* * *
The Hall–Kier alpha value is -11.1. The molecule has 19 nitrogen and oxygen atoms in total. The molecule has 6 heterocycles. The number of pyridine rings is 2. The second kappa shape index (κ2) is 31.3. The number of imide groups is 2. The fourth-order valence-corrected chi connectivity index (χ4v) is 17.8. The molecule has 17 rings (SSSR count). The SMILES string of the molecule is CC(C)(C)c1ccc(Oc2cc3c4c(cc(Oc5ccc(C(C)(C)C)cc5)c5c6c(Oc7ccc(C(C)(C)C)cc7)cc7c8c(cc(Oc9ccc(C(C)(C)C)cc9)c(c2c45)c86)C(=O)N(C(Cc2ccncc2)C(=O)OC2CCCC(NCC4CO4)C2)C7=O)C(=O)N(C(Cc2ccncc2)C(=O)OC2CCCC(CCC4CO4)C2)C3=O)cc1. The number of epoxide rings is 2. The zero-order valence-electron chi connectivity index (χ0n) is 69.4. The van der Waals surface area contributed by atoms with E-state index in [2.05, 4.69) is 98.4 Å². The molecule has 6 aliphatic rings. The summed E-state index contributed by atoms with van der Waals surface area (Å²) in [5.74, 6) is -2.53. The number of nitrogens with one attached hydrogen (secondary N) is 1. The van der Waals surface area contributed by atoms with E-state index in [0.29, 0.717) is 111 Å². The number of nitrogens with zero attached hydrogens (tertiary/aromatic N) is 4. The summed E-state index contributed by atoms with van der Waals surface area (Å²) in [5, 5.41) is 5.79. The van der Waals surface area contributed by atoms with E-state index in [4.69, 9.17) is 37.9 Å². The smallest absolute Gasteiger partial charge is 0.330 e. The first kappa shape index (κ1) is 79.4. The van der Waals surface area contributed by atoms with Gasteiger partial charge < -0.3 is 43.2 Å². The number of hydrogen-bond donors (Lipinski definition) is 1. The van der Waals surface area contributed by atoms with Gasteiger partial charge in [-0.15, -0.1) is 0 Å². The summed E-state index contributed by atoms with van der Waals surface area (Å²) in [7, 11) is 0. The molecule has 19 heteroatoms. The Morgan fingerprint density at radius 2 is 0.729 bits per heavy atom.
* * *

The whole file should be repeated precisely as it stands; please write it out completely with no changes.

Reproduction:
The Hall–Kier alpha value is -11.1. The molecule has 19 nitrogen and oxygen atoms in total. The molecule has 6 heterocycles. The number of pyridine rings is 2. The second kappa shape index (κ2) is 31.3. The number of imide groups is 2. The fourth-order valence-corrected chi connectivity index (χ4v) is 17.8. The molecule has 17 rings (SSSR count). The SMILES string of the molecule is CC(C)(C)c1ccc(Oc2cc3c4c(cc(Oc5ccc(C(C)(C)C)cc5)c5c6c(Oc7ccc(C(C)(C)C)cc7)cc7c8c(cc(Oc9ccc(C(C)(C)C)cc9)c(c2c45)c86)C(=O)N(C(Cc2ccncc2)C(=O)OC2CCCC(NCC4CO4)C2)C7=O)C(=O)N(C(Cc2ccncc2)C(=O)OC2CCCC(CCC4CO4)C2)C3=O)cc1. The number of epoxide rings is 2. The zero-order valence-electron chi connectivity index (χ0n) is 69.4. The van der Waals surface area contributed by atoms with E-state index in [2.05, 4.69) is 98.4 Å². The molecule has 6 aliphatic rings. The summed E-state index contributed by atoms with van der Waals surface area (Å²) in [5.74, 6) is -2.53. The number of nitrogens with one attached hydrogen (secondary N) is 1. The van der Waals surface area contributed by atoms with E-state index in [0.29, 0.717) is 111 Å². The number of nitrogens with zero attached hydrogens (tertiary/aromatic N) is 4. The summed E-state index contributed by atoms with van der Waals surface area (Å²) in [5, 5.41) is 5.79. The van der Waals surface area contributed by atoms with E-state index in [4.69, 9.17) is 37.9 Å². The smallest absolute Gasteiger partial charge is 0.330 e. The first kappa shape index (κ1) is 79.4. The van der Waals surface area contributed by atoms with Gasteiger partial charge < -0.3 is 43.2 Å². The number of hydrogen-bond donors (Lipinski definition) is 1. The van der Waals surface area contributed by atoms with Gasteiger partial charge in [-0.15, -0.1) is 0 Å². The summed E-state index contributed by atoms with van der Waals surface area (Å²) in [7, 11) is 0. The molecule has 19 heteroatoms. The Morgan fingerprint density at radius 2 is 0.729 bits per heavy atom.